He added that the one discovered in the toilet was immediately taken and thrown over the fence where it eventually exploded. But his account was controverted by the fact that there was no sign that there was any explosion outside the fence where he claimed the bomb was thrown.
The police spokesman in Plateau, Mr. Abuh Emmanuel, corroborated the witness’ claim that the police anti-bomb experts were immediately deployed in the church where they defused the bomb at the entrance of the church, but did not confirm that one had earlier exploded.
But while the ECWA worshippers were lucky, a member of staff of Transmission Company of Nigeria (TCN) was not as lucky as soldiers who were guarding the Benesheik area of Jos shot and killed him while injuring three others including two soldiers who were guiding the TCN repair crew having mistaken them for insurgents.
Maiduguri and environs had suffered power outage for about two months, which necessitated the team of staff of the TCN accompanied by military escort on a task to repair the broken transmission.
A large part of troubled Borno State were without power for about six months last year when it was difficult to repair the transmission line following the activities of the Islamist group.
The present power outage that has been on for about two months could have been corrected about five weeks ago but for a mishap along Maiduguri/Damboa road when five soldiers who accompanied a team of engineers on repair mission of power installation were killed when their vehicles ran over landmine planted on the road.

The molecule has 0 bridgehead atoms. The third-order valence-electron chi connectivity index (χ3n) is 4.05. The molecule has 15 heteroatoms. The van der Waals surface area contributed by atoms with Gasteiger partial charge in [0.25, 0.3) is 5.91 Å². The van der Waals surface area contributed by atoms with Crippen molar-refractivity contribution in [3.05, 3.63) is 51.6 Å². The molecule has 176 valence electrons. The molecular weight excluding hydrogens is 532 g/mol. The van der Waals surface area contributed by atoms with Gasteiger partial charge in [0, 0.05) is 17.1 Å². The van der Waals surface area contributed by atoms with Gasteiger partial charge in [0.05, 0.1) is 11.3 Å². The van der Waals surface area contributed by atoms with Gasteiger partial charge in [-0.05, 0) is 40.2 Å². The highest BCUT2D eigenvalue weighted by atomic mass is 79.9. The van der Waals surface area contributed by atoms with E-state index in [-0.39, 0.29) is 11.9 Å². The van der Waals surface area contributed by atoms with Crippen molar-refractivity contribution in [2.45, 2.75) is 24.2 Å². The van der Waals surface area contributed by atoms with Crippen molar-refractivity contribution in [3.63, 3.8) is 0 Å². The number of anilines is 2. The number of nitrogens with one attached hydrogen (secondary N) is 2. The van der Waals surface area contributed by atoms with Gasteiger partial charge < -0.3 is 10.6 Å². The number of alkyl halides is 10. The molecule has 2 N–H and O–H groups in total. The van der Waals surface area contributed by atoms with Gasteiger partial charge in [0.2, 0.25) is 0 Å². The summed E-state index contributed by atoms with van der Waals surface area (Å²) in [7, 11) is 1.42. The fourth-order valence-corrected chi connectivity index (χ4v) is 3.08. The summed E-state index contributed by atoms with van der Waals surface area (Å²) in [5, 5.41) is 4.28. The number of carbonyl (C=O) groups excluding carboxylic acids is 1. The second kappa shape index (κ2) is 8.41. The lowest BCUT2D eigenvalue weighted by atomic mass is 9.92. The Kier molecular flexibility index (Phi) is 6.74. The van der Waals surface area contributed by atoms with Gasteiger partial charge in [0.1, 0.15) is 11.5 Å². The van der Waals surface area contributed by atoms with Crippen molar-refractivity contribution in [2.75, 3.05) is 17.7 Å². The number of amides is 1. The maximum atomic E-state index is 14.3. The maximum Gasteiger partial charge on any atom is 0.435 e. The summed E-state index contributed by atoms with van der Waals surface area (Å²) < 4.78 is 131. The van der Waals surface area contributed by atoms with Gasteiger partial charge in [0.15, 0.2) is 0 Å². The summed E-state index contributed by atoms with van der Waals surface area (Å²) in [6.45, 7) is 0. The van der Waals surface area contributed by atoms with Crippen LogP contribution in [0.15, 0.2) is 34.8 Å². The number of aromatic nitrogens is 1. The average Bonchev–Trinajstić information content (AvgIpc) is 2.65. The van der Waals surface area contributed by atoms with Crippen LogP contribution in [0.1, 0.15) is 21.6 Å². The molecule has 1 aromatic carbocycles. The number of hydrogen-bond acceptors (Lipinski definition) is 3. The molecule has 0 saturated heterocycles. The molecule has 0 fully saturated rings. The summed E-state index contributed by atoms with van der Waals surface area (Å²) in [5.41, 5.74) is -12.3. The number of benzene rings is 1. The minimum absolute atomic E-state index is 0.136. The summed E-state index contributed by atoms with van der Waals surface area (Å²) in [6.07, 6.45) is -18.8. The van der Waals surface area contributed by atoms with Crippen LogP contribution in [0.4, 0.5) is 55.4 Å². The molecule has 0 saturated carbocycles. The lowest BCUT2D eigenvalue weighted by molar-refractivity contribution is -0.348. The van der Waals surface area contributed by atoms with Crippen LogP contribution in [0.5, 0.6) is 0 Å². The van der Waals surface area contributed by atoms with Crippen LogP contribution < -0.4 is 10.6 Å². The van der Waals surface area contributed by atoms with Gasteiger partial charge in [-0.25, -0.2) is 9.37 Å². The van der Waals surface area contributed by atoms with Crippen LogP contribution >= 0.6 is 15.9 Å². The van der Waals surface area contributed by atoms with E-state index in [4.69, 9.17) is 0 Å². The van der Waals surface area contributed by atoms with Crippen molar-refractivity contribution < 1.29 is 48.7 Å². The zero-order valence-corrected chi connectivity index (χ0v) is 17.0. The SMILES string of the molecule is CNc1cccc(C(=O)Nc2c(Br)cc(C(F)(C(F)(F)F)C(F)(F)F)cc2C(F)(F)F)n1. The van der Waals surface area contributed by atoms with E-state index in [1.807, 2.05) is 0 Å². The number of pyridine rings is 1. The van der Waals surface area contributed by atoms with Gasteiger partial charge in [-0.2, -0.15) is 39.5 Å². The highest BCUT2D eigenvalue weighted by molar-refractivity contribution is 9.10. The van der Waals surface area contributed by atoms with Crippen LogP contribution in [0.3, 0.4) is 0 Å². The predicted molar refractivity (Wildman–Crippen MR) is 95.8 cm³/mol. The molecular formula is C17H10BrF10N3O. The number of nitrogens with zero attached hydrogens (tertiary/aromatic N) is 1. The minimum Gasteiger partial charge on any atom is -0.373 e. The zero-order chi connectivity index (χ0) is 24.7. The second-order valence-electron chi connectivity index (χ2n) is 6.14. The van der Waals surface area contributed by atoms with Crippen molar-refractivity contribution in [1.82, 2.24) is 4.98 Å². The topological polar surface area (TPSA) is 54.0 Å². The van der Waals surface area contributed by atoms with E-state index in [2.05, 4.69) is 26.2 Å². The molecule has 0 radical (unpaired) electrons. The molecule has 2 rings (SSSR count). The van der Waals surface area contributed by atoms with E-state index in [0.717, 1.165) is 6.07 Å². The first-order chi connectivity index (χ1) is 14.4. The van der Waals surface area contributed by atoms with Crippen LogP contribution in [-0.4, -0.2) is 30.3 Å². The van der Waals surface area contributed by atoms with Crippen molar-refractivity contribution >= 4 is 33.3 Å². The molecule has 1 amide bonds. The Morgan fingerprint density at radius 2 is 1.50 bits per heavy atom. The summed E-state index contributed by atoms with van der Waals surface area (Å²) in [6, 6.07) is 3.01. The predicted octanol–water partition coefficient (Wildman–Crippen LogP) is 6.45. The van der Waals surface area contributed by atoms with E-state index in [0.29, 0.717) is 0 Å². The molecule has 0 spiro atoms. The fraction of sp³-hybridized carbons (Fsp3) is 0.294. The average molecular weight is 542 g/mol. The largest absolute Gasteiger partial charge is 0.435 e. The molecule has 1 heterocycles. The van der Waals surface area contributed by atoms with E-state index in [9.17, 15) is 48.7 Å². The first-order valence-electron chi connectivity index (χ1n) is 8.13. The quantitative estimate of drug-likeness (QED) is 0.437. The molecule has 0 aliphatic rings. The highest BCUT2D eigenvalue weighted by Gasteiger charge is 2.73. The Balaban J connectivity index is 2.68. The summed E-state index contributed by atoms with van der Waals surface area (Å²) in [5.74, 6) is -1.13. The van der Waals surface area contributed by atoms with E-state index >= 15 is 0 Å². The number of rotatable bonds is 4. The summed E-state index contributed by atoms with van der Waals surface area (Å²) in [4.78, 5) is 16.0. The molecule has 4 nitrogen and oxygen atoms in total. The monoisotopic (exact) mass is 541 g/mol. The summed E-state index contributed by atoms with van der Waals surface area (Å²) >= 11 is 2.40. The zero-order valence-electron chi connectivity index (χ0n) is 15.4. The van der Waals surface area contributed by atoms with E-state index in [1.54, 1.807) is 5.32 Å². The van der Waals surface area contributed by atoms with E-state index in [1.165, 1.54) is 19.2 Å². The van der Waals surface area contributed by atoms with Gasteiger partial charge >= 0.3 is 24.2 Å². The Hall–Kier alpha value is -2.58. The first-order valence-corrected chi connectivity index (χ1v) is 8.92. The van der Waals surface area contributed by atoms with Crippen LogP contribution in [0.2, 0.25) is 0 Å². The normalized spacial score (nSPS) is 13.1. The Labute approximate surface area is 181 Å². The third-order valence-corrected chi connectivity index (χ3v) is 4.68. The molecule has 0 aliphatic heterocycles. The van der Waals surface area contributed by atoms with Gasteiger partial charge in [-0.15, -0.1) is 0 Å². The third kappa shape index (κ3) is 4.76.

This latest mishap, according to a member of staff of TCN, Ibrahim Garba, who spoke to journalists in Maiduguri yesterday, happened on Saturday causing fears that the hope for early restoration of electricity supply in the area may be far.
He said: “The incident occurred when our staff accompanied by the military who went to repair a transmission line near Benesheik were shot at by the military personnel attached to Benesheik who thought they were insurgents.
“In the gunshot our driver was killed and three other persons were injured including two soldiers.”
He lamented that “one of our drivers is still missing while one of our injured staff and the two other soldiers are receiving treatment at the General Hospital, while two vehicles of the TCN and that of the military were destroyed”.
When the news of the attack filtered into Maiduguri, the residents were irked by the action of the military who found it difficult to communicate with their team and even devise a strategy of identifying themselves as against militants.
A Maiduguri resident Abba Aisami said: “It is unfortunate that this could happen. We have never heard of the insurgents mistaking themselves and engaging one another in gunshots. Why should our soldiers be making this grievous mistake?
“This is an indication that there is no proper coordination among the military. If not how can they send a team from Maiduguri without communicating with their counterparts in Benesheik?”